Chapter 10: Mission Discourse
Chapter 13 Parables of the Kingdom
Chapter 18: Communuity Discourse
Chapters 24-25: Woes; Coming of the Kingdom
Luke\s Gospel conatins a parallel discourse known as the Sermon on the Plain It is not necessary to think that this ‘sermon’ was delivered at one time as it stands in the text of the Gospel; a comparison shows that the Gospel according to Luke has used much of the material in different ways and at different points in the narrative.
The dominant themes of the Sermon are the kingdom of God and justice. It opens with the series of declarations ccalled the Beatitudes, from the opening words of each verse, in Latin Beati, ‘blessed’. Matthew’s Gospel gives eight beatitudes; in Luke four beatitudes are accompanied by four ‘woes’ (6.24-26). Our purposes do not require us to take a position on the relations between the two versions, or whether one is more authentic; it is enough to note that the questions exist and may be pursued in many good studies and commentaries. We hear in these verse as they stand in scripture the voice of our Lord showing us the character and condition of person that is blessed by God. They challenge us to examine our lives and character.
Verses 1 and 2 are a brief introduction. The mountain is not identified; from 1.23 we gather it is in Galilee. A gently-sloping hillside on the north shore of the sea, not far from Capernaum is pointed out as the site of the sermon; a chapel was built there in 1939. See http://www.bibleplaces.com/mtbeatitudes.htm
3. Blessed (Gk makarios) has been rendered by ‘happy’ in some modern versions; and there are some senses of the word ‘happy’ that are appropriate here. However, at the root of the word ‘happy’ is the idea of chance or luck (‘hap’), which invites the objection that ‘happiness’ is an emotion often dependant on outward circumstances but ‘blessed’ refers to the well-being and joy which belongs to those who share in the kingdom. Furthermore, ‘blessed’ involves the idea of approval by God. Thus the poor and all the others are ‘blessed’ not because they are better than others but because of God’s speracial care for them. The poor in spirit: Luke simpy has the ‘poor’. At the time of Jesus the poor of the land were those who preferred divine service to any financial gain. By adding ‘in spirit’ the moral dimension of voluntary detachment from wealth comes into the picture. In truth everyone is poor, for no one has anything that is not from God, not even self; the blessed are the ones who know this.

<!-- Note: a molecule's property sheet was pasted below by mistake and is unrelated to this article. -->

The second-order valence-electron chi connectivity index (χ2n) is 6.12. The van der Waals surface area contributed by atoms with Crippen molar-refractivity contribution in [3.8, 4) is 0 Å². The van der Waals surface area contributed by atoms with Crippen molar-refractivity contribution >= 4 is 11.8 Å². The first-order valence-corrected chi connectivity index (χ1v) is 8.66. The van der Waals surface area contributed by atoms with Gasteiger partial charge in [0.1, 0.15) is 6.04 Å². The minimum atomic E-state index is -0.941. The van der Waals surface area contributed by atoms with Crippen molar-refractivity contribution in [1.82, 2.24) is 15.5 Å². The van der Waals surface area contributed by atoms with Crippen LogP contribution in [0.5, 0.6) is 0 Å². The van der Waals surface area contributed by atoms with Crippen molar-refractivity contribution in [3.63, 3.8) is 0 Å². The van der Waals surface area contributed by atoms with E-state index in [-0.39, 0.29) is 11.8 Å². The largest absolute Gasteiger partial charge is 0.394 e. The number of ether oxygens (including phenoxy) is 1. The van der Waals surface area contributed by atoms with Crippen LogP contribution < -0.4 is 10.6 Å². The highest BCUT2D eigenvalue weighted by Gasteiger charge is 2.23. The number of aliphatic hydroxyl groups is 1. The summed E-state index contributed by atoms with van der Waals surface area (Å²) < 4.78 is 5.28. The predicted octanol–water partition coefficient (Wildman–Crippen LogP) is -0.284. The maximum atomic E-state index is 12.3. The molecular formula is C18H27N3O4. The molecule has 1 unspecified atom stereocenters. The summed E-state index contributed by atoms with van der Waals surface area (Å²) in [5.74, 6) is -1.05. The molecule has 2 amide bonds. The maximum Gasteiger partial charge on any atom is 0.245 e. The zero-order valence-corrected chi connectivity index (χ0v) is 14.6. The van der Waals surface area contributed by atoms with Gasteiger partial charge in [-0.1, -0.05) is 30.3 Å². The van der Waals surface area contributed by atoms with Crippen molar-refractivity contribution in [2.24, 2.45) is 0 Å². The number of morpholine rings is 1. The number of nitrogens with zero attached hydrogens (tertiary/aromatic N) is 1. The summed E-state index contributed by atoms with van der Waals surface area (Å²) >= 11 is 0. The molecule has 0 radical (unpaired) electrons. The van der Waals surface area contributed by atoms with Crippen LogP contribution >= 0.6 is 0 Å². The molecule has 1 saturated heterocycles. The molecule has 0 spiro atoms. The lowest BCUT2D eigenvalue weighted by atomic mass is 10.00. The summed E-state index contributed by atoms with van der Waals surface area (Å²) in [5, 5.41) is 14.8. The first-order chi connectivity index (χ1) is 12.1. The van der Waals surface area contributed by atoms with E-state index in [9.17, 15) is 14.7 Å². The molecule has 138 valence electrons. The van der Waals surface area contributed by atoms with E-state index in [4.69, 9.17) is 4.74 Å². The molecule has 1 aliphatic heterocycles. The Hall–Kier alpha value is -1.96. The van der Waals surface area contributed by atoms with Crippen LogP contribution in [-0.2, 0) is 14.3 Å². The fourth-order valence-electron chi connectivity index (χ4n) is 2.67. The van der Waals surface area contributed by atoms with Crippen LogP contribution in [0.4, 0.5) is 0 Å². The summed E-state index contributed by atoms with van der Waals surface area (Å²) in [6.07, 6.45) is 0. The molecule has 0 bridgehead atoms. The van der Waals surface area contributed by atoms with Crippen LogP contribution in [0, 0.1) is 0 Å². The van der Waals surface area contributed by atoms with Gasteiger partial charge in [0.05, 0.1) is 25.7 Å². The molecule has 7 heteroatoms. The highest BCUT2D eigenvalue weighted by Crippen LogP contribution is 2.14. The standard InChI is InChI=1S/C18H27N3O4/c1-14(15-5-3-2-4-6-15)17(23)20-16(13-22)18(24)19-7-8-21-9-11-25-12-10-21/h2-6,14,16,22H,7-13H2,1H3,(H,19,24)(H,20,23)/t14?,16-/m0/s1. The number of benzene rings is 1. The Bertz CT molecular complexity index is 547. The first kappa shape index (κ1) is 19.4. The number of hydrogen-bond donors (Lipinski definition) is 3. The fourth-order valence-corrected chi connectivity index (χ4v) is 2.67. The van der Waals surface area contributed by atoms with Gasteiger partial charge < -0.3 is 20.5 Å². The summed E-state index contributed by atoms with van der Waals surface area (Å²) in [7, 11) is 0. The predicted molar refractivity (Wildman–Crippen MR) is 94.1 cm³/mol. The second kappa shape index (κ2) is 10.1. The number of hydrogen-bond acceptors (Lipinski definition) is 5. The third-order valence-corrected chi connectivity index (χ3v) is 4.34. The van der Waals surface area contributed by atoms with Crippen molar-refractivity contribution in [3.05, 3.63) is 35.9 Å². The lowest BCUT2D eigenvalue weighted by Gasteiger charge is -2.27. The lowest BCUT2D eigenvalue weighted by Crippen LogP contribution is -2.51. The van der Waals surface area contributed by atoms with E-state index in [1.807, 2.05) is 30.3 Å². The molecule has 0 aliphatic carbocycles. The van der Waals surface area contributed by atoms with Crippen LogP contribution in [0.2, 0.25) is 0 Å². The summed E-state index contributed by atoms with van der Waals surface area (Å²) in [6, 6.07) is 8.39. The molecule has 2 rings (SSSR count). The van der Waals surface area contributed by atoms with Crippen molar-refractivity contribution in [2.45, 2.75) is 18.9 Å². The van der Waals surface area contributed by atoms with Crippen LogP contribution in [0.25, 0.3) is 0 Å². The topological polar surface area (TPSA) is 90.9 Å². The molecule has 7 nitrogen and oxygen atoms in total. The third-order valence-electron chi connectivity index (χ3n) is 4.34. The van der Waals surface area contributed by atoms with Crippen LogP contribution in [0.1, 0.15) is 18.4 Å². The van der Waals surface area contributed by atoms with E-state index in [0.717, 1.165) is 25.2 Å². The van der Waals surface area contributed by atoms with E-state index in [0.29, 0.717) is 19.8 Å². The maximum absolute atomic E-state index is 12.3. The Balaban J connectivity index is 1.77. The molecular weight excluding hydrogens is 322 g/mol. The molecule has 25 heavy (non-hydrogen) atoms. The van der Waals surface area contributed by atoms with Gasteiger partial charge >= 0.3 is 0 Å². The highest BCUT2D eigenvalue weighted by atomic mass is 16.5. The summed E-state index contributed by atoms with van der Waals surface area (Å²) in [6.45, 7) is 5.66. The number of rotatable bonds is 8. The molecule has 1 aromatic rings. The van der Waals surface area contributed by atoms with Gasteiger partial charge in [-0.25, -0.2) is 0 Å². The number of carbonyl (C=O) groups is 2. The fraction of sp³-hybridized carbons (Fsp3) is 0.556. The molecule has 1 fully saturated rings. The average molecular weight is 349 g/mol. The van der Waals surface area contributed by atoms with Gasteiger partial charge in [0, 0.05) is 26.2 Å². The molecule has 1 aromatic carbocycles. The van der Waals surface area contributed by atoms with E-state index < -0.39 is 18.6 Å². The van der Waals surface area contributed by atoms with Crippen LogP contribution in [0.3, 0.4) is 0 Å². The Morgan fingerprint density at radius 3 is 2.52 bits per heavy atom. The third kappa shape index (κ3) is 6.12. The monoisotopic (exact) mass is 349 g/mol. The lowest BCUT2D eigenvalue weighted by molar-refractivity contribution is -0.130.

4. Those who mourn; we think of mourners at a funeral, but the word is wider; it originally mean to be anxious, but came to mean to sorrow, grieve, lament. Here the major sense is sorrow for sin and for the trials and difficulties of this life.
5. The meek. See Psalm 37.11; the word means ‘slow to anger’, ‘gentle with others’. The earth; in both Hebrew and Greek the word can also mean ‘the land’.
6. For thirst as spiritual longing, see Psalm 42.2, Isa. Iv. i.
7. The merciful: Slater notes: lit. shall experience mercy not only now, but in the final triumph of the kingdom, Jas. 2. 13 (cf. Heb. 4. 16, ‘receive mercy’). Matthew frequently refers to mercy: 9.13, 12.7, 18. 33, 25.35. The higher righteousness which justifies forgiveness can only be attained by those who submit to be governed by this supreme law of the universe, i. e. love. This is taught in the parable of the ungrateful servant, 18.23 ; and in the Lord s Prayer, 6.12. Mercy characterizes the true High Priest, Heb. 2.17 ; its absence condemned the Pharisees, Matt. 23.23.
10. persecuted for righteousness’ sake, ‘The cause, not the pain, makes the martyr’ (Augustine). See 1 Peter 3.14, 4.14.
11. falsely, or, because they are speakers of falsehood.
12. Rejoice and be glad, for your reward is great in heaven is perhaps the most difficult saying in the whole passage. Christian joy abounds in adversity ; so the apostles sang in prison, Acts 16 25 : cf. Rom. 5.3.